Similarly, the southeast side of the plant also show few changes. The first photo below is a postcard, circa 1940; the second is my photo from 2020. Both are both taken from roughly the same spot. The biggest changes are the addition of siding and the subtraction of the boiler’s chimney.

A Brief History of the Mill

Part of the fun of building models of specific buildings or places is the research that goes along with it. The most helpful for this facility were old editions of the Circleville Herald (via and Sanborn Fire Insurance maps. The Pickaway County Historical and Genealogical Library has also been a huge help.

On the 1927 Sanborn fire insurance map, the property was referred to as “H.M. Crites & Co. Flour Mill & Elevator”, was “re-built” in 1918 and had a 100,000-bushel capacity. According to a 1933 Herald article, Mr. Crites acquired the property in 1918 and presumably was responsible for the rebuilding. It’s not clear how extensive the rebuilding was, but it appears that the concrete headhouse and brick/concrete office were added, possibly replacing an older wooden structure.

At some point, the mill was sold to the Dixie Mills Company, whose properties (this and several others) were sold at auction at the courthouse in January of 1925, apparently to Mr. Crites. I suspect that the Dixie Mills Company was controlled by Mr. Crites, and that he bought it from himself at that auction.

In any case, Mr. Crites was back in control of the mill by 1933. In that year, he sold the property to Ralston-Purina in a transaction involving eight (or ten, depending on the source) additional properties. In reporting on the transaction, The Herald stated that Mr. Crites had “vast agricultural holdings … throughout several central Ohio counties” and “Mr. Crites pointed out [the S. Court st plant] is valued at $350,000” and all nine (or eleven) had a value just under a half-million dollars. Quite a sum in 1933. The deal was described as “one of the biggest in Pickaway-co’s history“.

Ralston-Purina immediately began refitting the property, converting it from a flour mill to a feed mill. They installed two French soybean oil expellers in January, 1935, and four more the following summer. These gave the plant the capacity to process up to one million bushels of beans per year.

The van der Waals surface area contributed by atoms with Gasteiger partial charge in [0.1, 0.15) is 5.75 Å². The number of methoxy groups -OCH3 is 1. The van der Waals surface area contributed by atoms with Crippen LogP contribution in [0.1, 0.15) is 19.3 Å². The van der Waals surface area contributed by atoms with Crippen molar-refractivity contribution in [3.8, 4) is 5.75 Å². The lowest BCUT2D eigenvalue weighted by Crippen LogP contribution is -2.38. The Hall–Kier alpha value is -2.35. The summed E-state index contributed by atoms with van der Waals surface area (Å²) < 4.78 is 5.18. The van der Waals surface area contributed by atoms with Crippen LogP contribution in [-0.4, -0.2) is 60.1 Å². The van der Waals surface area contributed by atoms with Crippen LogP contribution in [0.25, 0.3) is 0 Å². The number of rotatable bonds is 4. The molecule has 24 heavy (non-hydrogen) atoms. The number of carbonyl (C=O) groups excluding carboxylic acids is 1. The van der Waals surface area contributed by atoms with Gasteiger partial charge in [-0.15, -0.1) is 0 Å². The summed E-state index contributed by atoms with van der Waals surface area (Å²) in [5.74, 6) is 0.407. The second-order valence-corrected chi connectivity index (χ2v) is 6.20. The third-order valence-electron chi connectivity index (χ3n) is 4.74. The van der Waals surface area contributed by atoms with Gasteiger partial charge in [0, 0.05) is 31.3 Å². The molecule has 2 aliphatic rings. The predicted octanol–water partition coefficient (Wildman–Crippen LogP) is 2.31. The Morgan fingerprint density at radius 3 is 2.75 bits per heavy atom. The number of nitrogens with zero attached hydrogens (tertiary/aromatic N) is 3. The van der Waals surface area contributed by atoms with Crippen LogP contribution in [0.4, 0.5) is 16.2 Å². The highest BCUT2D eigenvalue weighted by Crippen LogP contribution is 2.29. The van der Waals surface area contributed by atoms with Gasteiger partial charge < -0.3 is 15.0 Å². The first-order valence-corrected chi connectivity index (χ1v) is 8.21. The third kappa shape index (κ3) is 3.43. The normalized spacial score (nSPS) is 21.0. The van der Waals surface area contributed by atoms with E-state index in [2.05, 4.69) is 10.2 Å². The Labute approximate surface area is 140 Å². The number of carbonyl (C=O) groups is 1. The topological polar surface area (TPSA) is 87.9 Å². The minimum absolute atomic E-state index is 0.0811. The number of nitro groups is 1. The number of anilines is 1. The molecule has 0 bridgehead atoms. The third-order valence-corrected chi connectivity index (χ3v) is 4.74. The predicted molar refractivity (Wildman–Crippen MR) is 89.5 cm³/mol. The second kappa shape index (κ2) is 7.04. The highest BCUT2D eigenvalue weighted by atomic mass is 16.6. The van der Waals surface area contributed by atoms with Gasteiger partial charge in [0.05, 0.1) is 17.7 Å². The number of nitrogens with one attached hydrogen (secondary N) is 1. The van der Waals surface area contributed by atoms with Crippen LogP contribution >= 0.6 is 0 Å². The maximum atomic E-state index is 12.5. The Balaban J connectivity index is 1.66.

Those expellers needed beans, so the company also made a pitch to local farmers to start planting them, as described in a 1934 advertisement in The Herald (left). They also planned to provide seed starting the following year.

The photo accompanying the advertisement nicely illustrates the physical arrangement of the time. The storage bins that are landmarks today did not yet exist.

In 1936, new slip-form concrete “tanks” were constructed, with a capacity of 200,000 bushels. This first set are along the tracks, directly west of the head house. In 1939, an additional twelve tanks were added to the immediate southwest of the first set. These added another 250,000 bushels.

Also in 1939, the company removed an old brick building that sat along Court Street (on the north side of the brick office building) and built a new metal-clad, two-story warehouse to store feed produced in the plant. To the rear (west) of this new building, a three-story metal-clad building to house equipment for manufacturing livestock and poultry feed was added. Some of these improvements are visible in the Ben Shahn photo.

And that brings us up to date for my modeling period!

Railroad Service

In 1938, the plant was served directly by the Pennsylvania Railroad’s Zanesville branch, which ran from Zanesville to Morrow. The branch was often referred to as the C&MV (Cincinnati and Muskingum Valley) after the company that built the line in the 1850s. The plant was also served indirectly by the N&W (Norfolk and Western), via an interchange/transfer track from Huston St.